A photo tip from the founder of the Washington Photo Safari and well known Architectural Photographer, E. David Luria.
Do you have LBS?
It is a medical condition even more prevalent than swine flu! Known as Leaning Building Syndrome, it appears in your building pictures: when you lean back to take the picture, the vertical sides of the building converge in toward the top, an optical phenomenon known as "keystoning."
This is not good! Buildings have straight sides! Elevators do not travel upwards at an angle!
Here is a quick and dirty way the way to keep your building sides straight without dabbling in Photoshop adjustments:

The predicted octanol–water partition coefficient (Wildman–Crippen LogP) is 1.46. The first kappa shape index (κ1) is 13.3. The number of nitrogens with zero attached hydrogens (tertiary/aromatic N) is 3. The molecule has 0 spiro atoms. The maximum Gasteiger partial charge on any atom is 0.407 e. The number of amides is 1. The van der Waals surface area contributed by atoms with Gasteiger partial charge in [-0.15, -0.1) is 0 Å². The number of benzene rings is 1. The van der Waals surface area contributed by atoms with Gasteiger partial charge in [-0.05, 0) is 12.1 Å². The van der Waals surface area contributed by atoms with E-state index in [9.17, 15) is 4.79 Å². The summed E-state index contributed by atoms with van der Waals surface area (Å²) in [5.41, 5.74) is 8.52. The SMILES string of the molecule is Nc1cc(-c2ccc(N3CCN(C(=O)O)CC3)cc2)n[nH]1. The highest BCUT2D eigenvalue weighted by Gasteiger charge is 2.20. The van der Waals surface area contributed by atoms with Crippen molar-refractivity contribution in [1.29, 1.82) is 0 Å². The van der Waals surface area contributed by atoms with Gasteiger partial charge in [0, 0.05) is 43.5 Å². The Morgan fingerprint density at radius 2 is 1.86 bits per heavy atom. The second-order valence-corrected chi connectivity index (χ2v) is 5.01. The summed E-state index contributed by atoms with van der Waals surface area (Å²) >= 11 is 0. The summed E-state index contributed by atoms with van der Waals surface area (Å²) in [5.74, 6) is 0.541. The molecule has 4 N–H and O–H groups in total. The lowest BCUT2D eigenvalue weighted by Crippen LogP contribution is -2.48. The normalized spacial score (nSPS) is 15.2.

1) use a wide angle lens, preferably a 12-20mm on an SLR (DX format), or an 18-24mm on an FX format camera.
2) Back up as far back as you need to go, preferably across, the street, keeping the camera PERFECTLY level with the ground, NOT leaning back, until you get the top of the building and the nice sky above it in the photo. (A tripod with a level is the best way to do this). Check to make sure the vertical edges of the building are PERFECTLY parallel to the vertical edges of your viewfinder.
3) Take the picture, and then, on the computer, crop out the street or grass at the bottom of the photo, giving you a square or rectangular format photo with a perfectly straight building.
We are happy to have David as one of our instructors at Penn Camera. He is teaching such popular Safaris as the Monuments at Night, Photography as a Second Career, the Fransiscan Monastery, and Regan National Airport Safari just to name a few. Check our website soon as we will be announcing some exciting new Safaris that you won't want to miss.
To find out more about the Washington Photo Safari, visit, www.WashingtonPhotoSafari.com